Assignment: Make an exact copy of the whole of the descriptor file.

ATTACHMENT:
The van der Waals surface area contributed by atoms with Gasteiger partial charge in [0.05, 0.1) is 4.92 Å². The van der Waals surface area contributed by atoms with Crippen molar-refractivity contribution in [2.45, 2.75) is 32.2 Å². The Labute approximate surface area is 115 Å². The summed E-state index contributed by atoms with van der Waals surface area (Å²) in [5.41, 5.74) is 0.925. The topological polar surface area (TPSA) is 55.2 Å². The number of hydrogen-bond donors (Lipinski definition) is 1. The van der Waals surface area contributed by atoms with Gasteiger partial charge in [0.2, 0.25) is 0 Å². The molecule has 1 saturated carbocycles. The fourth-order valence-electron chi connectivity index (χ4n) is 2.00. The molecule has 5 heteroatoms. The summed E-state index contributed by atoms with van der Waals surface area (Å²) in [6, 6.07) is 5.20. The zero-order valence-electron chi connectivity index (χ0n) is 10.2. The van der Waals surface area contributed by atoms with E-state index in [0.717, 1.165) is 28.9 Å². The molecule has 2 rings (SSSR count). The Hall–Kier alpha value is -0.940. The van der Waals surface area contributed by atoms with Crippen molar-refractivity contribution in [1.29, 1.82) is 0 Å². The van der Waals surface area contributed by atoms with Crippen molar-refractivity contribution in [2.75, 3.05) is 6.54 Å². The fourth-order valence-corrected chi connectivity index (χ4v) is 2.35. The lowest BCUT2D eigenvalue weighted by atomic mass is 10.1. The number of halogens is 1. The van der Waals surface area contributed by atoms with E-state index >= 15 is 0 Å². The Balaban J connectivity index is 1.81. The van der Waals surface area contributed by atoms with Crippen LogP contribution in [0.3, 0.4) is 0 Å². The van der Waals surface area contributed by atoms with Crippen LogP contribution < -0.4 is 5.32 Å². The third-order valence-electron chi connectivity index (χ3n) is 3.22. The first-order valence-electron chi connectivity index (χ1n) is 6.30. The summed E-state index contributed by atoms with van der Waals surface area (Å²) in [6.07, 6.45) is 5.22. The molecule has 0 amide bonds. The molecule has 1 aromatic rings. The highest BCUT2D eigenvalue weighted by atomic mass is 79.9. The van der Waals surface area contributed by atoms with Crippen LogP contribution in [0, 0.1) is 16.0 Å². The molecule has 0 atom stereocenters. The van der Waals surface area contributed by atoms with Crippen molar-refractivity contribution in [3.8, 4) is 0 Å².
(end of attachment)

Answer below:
The van der Waals surface area contributed by atoms with Gasteiger partial charge in [0.05, 0.1) is 4.92 Å². The van der Waals surface area contributed by atoms with Crippen molar-refractivity contribution in [2.45, 2.75) is 32.2 Å². The Labute approximate surface area is 115 Å². The summed E-state index contributed by atoms with van der Waals surface area (Å²) in [5.41, 5.74) is 0.925. The topological polar surface area (TPSA) is 55.2 Å². The number of hydrogen-bond donors (Lipinski definition) is 1. The van der Waals surface area contributed by atoms with Gasteiger partial charge in [0.2, 0.25) is 0 Å². The molecule has 1 saturated carbocycles. The fourth-order valence-electron chi connectivity index (χ4n) is 2.00. The molecule has 5 heteroatoms. The summed E-state index contributed by atoms with van der Waals surface area (Å²) in [6, 6.07) is 5.20. The zero-order valence-electron chi connectivity index (χ0n) is 10.2. The van der Waals surface area contributed by atoms with E-state index in [0.717, 1.165) is 28.9 Å². The molecule has 2 rings (SSSR count). The Hall–Kier alpha value is -0.940. The van der Waals surface area contributed by atoms with Crippen molar-refractivity contribution in [1.29, 1.82) is 0 Å². The van der Waals surface area contributed by atoms with Crippen molar-refractivity contribution in [2.75, 3.05) is 6.54 Å². The fourth-order valence-corrected chi connectivity index (χ4v) is 2.35. The lowest BCUT2D eigenvalue weighted by atomic mass is 10.1. The number of halogens is 1. The van der Waals surface area contributed by atoms with E-state index >= 15 is 0 Å². The Balaban J connectivity index is 1.81. The van der Waals surface area contributed by atoms with Crippen LogP contribution in [0.3, 0.4) is 0 Å². The van der Waals surface area contributed by atoms with Crippen LogP contribution < -0.4 is 5.32 Å². The third-order valence-electron chi connectivity index (χ3n) is 3.22. The first-order valence-electron chi connectivity index (χ1n) is 6.30. The summed E-state index contributed by atoms with van der Waals surface area (Å²) in [6.07, 6.45) is 5.22. The molecule has 0 amide bonds. The molecule has 1 aromatic rings. The highest BCUT2D eigenvalue weighted by atomic mass is 79.9. The van der Waals surface area contributed by atoms with Crippen LogP contribution in [0, 0.1) is 16.0 Å². The molecule has 0 atom stereocenters. The van der Waals surface area contributed by atoms with Crippen molar-refractivity contribution in [3.8, 4) is 0 Å².